"Never in a million years did I want what happened that night to have happened," said the teenager accused of first-degree murder in the death of Const. Garrett Styles.
"Officer Styles is dead, I'm paralyzed for the rest of my life. I always think that it should have been the other way around," he said, speaking softly.
The now 19-year-old accused told the court he wakes up every morning thinking about what happened in the early-morning hours of June 28, 2011.
Stopped for speeding
The jury heard how the teenager — who is being tried in court as a youth and cannot be named — was 15 at the time and behind the wheel of his parents' Dodge Caravan when Styles stopped the vehicle for speeding.
The teenager, who was continuing his testimony that began Monday, testified that in the course of being stopped on Highway 48, Styles reached into the van and grabbed the steering wheel.
The young man then showed the jury a scar on his arm. The defence said it was bite mark left by the officer.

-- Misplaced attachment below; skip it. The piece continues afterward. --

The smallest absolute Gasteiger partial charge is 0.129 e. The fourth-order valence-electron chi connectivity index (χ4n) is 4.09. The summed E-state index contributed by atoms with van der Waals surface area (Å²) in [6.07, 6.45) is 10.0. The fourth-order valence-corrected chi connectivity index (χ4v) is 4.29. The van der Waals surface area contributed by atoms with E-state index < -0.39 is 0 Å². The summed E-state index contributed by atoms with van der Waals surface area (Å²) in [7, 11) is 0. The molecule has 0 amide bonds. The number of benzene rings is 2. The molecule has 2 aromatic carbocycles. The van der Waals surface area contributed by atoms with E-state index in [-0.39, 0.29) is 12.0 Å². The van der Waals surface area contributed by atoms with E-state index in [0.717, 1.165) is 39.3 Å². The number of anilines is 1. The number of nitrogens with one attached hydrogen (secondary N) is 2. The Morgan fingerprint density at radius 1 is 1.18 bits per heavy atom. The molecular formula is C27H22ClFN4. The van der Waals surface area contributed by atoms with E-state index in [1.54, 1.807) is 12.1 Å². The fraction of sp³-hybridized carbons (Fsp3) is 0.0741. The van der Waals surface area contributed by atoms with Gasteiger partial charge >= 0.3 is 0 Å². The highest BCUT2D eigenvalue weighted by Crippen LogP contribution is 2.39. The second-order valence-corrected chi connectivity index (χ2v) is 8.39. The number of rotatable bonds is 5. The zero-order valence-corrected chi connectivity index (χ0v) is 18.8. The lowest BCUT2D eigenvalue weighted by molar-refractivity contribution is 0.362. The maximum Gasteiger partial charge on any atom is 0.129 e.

The teenager said he doesn't know what happened after that because he said he closed his eyes when the car started moving.
'Everything went dark and silent'
"When I did open them, I was hanging off the side of the seat. Everything went dark and silent... I had no idea where Constable Styles was," he said.
"I was just terrified I couldn't move."
The vehicle had turned over in a ditch, onto the 32-year-old officer, who died on the way to hospital.
Court heard how, five months before he was stopped by Styles, the young man had been charged with driving without a licence.
Police at the time escorted the teenager home where he promised his parents he would never take the car again.
But, as he told the court on Tuesday, he continued to drive his friends around.
"You really had to love taking those chances, those risks, Crown attorney Rob Scott said to him.
"It was more important to have fun than to obey your parents," said Scott.
"Unfortunately, yeah," the teenager replied.
The crown will continue its cross-examination on Wednesday.
Watch the video to see a full report from the CBC's Michelle Cheung.